RSN Summit: Networks Fine-Tune, Monetize Social-Media Strategy
Executives continue to search for best practices in the digital landscape
In a period of tumultuous change for regional sports networks, social media has remained a constant. As platforms like Twitter, Instagram, and Snapchat evolve and TikTok and others emerge, professionals look to sharpen their digital tools. At SVG’s recent RSN Summit, executives from multiple networks across the nation discussed their top priorities in solidifying an efficient yet flexible approach as well as ways to capitalize on this form of content.
Assign Proper Roles To Increase Turnout
As a major player in the country’s largest media market, Sportsnet New York has supplied linear coverage for fans of all professional teams in the metropolitan area. With a new push to improve and increase its digital presence, the network has focused on a philosophy of assigning individuals to roles that cater to their strengths and developing material with more social longevity.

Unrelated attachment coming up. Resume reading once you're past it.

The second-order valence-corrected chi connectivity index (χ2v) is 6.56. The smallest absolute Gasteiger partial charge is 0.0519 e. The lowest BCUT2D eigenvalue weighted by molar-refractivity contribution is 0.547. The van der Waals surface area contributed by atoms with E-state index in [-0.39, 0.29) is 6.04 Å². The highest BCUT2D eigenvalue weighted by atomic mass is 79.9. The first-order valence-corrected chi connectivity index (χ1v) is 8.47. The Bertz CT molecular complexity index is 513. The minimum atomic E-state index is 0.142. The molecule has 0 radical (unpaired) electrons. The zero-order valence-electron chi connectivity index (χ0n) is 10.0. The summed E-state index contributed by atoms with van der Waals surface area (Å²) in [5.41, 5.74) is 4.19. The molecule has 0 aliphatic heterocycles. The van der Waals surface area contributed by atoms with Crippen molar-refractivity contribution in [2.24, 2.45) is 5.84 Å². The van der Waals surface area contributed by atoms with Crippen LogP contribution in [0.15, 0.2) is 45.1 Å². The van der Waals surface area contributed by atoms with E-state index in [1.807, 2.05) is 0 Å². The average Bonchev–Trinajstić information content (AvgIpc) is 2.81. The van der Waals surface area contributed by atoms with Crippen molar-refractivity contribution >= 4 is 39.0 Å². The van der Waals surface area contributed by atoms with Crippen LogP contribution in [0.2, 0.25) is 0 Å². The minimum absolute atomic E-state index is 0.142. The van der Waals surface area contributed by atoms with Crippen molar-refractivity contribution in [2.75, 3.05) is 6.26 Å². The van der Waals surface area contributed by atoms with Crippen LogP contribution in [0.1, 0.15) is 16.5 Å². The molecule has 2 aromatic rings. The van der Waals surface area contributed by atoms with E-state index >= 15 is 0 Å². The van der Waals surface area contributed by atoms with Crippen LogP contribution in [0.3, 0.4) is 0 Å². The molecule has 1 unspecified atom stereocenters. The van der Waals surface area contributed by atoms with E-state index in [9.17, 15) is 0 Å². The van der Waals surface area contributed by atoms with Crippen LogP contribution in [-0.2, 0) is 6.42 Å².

“We have about 12 people on the digital side. On a New York Mets game day, we typically have some crossover with editorial producers so they can handle quick news that comes in as well as anything dealing with the game. It’s similar with our video team,” said Maurice Peebles, editor-in-chief, digital, SNY. “Recently, we have had conversations about trying to use freelancers instead of our full-time staff to cut the actual game footage, [which] may not be the best use of [our full-time staffers’] time. [Our staff] is super-talented and creative, so we want them creating projects that have been preconceived for a while. There is now an emphasis on creating content that is evergreen and could live after that game.”
On the collegiate level, the digital team needs to be physically divided to cover a large, expansive schedule of games.